Sharia-compliant accounts provide the same day-to-day banking services as mainstream current accounts. However, they don’t give you a return on your money or offer overdraft facilities as the principle of paying or charging interest is against Islamic law. Any money invested will be kept separate from other bank accounts – it won’t be used to generate interest or be invested in prohibited businesses.
- When might a Sharia-compliant account be for you?
- How Sharia compliant savings work
- Where to get a Sharia-compliant savings account
- How secure are Sharia-compliant accounts?
- If things go wrong
When might a Sharia-compliant account be for you?
A Sharia-compliant bank account is for you if:
- you want to bank according to Islamic law
- you want your savings to grow through Sharia-compliant profits, not through interest
- you don’t want your bank to lend your money to businesses that provide goods or services – such as alcohol, tobacco and gambling – that are against Islamic principles
How Sharia compliant savings work
With a Sharia-compliant savings account, instead of lending out your savings and charging interest then passing some of this on to you, the bank uses your money in a way that’s consistent with Islamic beliefs.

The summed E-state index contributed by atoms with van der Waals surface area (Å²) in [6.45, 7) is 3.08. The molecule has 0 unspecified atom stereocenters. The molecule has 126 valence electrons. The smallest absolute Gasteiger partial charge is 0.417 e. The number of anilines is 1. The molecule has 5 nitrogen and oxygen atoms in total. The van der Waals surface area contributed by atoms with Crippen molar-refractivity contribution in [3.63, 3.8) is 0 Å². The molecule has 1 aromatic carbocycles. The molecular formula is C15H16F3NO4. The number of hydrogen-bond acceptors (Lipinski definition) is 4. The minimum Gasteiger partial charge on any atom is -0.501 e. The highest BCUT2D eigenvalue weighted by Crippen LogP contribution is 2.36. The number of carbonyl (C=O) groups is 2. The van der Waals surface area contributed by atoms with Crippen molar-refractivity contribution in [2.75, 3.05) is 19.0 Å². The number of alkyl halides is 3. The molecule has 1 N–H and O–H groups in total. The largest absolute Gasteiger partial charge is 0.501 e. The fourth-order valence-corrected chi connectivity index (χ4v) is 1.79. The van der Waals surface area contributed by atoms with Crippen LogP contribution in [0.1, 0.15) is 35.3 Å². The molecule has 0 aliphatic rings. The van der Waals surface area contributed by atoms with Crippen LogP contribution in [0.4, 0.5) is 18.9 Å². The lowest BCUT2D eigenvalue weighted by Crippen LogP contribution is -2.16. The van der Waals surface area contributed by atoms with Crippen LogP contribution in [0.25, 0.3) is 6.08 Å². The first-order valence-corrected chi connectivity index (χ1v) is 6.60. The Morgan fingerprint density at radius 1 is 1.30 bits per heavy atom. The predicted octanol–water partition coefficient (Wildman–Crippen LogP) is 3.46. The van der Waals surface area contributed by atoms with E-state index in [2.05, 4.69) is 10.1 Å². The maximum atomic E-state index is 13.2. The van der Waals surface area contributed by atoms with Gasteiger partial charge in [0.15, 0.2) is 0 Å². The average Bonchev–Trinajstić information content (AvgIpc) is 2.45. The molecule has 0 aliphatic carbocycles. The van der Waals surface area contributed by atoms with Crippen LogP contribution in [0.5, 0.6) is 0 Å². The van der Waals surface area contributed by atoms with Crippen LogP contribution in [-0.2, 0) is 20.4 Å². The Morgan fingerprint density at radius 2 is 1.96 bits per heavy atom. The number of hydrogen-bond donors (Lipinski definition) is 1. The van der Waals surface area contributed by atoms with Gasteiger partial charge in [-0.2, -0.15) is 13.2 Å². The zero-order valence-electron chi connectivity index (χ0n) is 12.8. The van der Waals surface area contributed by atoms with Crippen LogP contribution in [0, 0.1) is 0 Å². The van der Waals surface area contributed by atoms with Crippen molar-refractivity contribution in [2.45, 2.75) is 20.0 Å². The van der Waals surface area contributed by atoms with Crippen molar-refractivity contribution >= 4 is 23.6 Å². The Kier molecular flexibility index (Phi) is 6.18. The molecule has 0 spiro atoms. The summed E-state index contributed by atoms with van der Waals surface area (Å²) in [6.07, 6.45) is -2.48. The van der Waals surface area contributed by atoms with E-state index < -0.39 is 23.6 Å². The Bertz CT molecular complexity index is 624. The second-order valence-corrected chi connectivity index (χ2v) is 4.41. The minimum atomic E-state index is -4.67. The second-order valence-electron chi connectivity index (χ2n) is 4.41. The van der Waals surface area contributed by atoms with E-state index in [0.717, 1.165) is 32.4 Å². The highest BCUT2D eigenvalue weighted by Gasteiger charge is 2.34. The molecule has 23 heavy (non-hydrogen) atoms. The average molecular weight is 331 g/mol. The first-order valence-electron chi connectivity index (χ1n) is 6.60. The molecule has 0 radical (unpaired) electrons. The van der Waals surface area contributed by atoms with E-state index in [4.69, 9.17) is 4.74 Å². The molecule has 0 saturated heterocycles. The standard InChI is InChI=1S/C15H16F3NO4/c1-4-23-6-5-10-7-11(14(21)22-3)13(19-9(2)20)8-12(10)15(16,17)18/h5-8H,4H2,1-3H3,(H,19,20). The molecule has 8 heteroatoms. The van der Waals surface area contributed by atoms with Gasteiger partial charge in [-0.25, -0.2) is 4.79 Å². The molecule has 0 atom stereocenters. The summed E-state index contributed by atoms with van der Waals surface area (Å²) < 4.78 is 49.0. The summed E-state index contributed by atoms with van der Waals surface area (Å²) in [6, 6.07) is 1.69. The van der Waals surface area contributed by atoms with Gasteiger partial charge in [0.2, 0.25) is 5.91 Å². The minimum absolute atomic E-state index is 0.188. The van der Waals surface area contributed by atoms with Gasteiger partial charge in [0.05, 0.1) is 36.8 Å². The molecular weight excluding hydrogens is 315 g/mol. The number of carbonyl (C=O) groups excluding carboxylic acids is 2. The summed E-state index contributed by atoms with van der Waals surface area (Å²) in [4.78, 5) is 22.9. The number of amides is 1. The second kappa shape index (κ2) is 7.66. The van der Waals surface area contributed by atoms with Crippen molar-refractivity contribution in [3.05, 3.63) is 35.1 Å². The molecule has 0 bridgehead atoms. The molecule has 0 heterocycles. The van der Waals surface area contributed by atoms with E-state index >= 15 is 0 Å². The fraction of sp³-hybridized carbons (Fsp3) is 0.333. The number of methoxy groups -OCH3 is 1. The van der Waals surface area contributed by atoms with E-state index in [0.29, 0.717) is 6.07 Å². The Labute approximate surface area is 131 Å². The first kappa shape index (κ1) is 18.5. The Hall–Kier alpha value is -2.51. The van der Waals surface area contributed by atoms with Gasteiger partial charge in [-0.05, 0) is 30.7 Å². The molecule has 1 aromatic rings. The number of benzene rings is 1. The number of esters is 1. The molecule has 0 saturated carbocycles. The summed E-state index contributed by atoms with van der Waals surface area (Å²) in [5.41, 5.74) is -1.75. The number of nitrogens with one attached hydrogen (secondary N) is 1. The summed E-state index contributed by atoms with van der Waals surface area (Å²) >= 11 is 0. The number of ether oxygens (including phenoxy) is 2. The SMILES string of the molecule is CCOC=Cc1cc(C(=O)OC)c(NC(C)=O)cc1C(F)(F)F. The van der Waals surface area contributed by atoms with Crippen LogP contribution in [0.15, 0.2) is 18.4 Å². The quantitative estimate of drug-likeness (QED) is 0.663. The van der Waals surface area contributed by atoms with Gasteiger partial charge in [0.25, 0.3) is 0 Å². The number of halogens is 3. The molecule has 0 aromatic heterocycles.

Your bank will follow the advice of a panel of Muslim bank advisers to make sure that profit-generating activities are Sharia-compliant. Some of the profit the bank earns from these activities is returned to you, allowing you to grow your savings without earning interest.
Where to get a Sharia-compliant savings account
These banks offer Sharia-compliant accounts to customers in the UK:
Help us keep this list up to date – if you provide Sharia-compliant savings products to retail UK customers, please contact Money Advice Service.
How secure are Sharia-compliant accounts?
Cash you put into UK banks or building societies (that are authorised by the Prudential Regulation Authority) is protected by the Financial Services Compensation Scheme (FSCS). The FSCS savings protection limit is £75,000 (or £150,000 for joint accounts) per authorised firm.
It is worth noting that some banking brands are part of the same authorised firm. If you have more than the limit within the same bank, or authorised firm, it’s a good idea to move the excess to make sure your money is protected.
If things go wrong
If you’re unhappy with the service you get from your bank or you want to make a complaint, read Sort out a money problem or make a complaint.